8. Always be selling.
It is acceptable to mix educational messages with sales ones. Over time, condition the audience to always be expecting offers from the company while they are being educated. This will increase your “at ready” prospects and eventually your sales.

9. Share your content.
Of course, you should post your content on your own website, but sharing it on social media is the key. If you can, budget for some social media advertising to make your content stand out in viewers’ crowded feeds. Hootsuite and Sprout Social are popular tools to help you manage content on social media. It can make sense to automatically pre-program posts, but monitor them carefully so they are not seen as irrelevant or insensitive If there is a big, new current event that everyone is talking about. and don’t ignore email; a recent content marketing institute study of B2B marketers ranked email as the most effective channel for content marketing.

10. Be part of the conversation.
Participate on social media by contributing something valuable to the conversation. While this should be consistent, a company does not need to be part of every conversation on every platform and website. Trying to accomplish this can be too overwhelming.

11. Measure results.
All marketing needs to be measured for results. If there are no results, do not invest in it. Think of what success looks like before starting a content marketing strategy. With digital content marketing, you can see exactly how every piece of content performs. Use social media analytics that are associated with most tools and Google Web analytics tools to track how many people interact with each piece of content and what they do afterwards. Also test different elements (headlines, images and keywords) to see which get the best response from your audience. This is called “A/B testing” and is a great way to discover small tweaks that can make a big impact on data points like click rate, likes and conversion rate.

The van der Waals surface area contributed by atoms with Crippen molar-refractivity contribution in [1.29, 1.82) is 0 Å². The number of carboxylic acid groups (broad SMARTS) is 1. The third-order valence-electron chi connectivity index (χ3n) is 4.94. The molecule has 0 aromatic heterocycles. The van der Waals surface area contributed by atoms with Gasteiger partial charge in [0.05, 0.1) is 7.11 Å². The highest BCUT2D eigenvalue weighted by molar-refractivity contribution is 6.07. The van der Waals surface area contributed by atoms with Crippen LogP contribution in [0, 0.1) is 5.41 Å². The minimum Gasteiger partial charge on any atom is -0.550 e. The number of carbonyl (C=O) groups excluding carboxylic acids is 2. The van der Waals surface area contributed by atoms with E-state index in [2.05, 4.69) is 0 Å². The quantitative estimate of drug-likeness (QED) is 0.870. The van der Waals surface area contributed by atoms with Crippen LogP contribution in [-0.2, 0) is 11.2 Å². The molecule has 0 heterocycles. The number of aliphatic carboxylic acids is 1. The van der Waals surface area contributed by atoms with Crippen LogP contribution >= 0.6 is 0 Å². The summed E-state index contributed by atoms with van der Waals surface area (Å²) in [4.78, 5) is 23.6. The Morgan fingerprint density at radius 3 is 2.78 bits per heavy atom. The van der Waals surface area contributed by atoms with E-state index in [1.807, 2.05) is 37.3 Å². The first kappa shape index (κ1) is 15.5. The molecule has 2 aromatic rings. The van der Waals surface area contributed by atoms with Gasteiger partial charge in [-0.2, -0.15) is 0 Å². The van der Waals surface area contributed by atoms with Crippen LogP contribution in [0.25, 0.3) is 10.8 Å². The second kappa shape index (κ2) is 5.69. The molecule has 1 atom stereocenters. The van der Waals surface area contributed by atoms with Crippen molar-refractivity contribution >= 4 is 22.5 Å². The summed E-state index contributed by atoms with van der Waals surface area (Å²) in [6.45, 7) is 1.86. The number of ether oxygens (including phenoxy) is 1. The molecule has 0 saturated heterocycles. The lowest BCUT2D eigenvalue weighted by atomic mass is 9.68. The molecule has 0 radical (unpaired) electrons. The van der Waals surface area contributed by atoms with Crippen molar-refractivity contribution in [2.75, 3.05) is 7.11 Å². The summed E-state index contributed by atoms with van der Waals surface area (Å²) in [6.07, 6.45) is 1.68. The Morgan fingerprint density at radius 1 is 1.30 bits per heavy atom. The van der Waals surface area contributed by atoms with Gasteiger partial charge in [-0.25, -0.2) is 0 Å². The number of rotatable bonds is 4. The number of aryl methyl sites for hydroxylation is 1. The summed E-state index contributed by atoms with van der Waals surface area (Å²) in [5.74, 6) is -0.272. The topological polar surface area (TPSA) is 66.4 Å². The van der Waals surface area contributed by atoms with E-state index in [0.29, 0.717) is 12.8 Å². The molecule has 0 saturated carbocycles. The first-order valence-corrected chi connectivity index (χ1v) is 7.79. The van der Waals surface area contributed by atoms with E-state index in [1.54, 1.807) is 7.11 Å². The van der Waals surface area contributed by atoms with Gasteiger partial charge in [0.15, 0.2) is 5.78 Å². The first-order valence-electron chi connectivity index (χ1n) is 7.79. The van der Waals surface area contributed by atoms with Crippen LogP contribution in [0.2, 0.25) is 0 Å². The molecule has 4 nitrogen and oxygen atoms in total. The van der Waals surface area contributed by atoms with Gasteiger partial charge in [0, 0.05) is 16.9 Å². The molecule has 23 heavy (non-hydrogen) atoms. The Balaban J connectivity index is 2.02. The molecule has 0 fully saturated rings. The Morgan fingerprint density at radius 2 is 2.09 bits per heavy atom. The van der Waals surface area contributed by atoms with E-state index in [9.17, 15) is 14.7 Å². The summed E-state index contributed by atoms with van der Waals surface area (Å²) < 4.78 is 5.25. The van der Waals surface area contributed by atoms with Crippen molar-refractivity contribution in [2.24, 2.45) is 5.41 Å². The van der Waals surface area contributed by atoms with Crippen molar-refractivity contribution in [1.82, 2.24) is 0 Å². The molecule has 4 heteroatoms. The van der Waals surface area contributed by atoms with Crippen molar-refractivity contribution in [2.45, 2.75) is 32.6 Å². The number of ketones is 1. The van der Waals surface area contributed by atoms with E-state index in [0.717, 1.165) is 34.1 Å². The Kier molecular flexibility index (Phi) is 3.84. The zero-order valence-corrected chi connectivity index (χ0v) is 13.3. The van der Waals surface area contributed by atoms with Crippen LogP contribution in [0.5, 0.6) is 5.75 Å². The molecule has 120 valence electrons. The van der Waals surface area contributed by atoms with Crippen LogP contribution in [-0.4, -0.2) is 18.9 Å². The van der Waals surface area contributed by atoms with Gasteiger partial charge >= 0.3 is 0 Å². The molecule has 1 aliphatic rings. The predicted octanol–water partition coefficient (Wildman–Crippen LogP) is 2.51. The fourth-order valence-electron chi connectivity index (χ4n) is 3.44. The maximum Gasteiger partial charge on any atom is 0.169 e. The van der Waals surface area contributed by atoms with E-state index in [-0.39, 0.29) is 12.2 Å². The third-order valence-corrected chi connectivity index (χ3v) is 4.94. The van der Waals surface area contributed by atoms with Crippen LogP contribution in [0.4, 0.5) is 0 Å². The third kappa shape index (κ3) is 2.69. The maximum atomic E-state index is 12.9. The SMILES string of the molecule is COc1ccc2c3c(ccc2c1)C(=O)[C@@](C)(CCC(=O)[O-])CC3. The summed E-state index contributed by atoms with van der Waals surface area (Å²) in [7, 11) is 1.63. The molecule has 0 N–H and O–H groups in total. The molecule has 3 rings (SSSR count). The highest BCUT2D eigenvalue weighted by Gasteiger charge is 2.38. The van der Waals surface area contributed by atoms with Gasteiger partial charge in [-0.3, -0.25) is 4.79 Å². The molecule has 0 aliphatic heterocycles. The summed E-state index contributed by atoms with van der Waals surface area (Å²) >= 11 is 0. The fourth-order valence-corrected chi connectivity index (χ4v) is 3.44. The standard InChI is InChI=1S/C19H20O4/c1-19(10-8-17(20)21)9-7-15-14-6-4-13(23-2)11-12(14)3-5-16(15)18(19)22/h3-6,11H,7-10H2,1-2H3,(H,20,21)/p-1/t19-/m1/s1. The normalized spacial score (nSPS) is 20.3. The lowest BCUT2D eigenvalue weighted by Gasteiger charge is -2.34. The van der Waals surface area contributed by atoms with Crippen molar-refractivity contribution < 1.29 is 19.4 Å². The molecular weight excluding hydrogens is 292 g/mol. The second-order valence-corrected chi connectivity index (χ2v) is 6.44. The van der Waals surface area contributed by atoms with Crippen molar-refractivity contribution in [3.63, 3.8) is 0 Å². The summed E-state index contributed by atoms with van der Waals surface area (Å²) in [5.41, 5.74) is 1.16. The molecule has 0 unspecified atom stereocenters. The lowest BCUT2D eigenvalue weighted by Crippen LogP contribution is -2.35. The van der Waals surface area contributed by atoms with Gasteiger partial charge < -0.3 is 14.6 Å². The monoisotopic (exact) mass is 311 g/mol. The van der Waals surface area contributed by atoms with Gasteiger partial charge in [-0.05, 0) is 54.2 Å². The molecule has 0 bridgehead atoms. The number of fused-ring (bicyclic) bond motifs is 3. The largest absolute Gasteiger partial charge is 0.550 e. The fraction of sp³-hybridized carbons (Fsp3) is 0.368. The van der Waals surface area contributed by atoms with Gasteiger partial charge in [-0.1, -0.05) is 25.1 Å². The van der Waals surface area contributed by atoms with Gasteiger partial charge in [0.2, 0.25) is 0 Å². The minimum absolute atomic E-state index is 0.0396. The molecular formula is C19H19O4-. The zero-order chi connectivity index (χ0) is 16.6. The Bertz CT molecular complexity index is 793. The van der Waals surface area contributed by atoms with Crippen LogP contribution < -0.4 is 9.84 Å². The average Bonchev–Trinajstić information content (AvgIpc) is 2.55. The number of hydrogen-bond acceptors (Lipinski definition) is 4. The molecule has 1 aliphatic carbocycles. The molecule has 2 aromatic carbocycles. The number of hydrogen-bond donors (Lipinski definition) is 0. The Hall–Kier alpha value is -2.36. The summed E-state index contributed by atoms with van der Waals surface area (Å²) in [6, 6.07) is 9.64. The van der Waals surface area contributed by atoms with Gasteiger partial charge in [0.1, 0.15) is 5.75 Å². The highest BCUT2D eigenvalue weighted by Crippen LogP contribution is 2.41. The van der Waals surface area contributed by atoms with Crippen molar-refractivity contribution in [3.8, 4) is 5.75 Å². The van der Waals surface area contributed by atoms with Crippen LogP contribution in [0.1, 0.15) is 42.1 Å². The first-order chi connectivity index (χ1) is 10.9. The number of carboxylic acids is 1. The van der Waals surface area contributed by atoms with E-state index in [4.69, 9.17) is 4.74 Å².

12. Get reviews.
User-generated content is an important part of a content marketing strategy. Some customers will naturally post comments on social media sites. Other customers need to be solicited by the company to encourage reviews and references. Don’t be afraid to just ask. Remember, content marketing is a long-term strategy and needs to be executed for at least six months consistently to show results.

Barry Moltz is an author, speaker and small business consultant with over two decades of success helping small businesses grow and overcome challenges.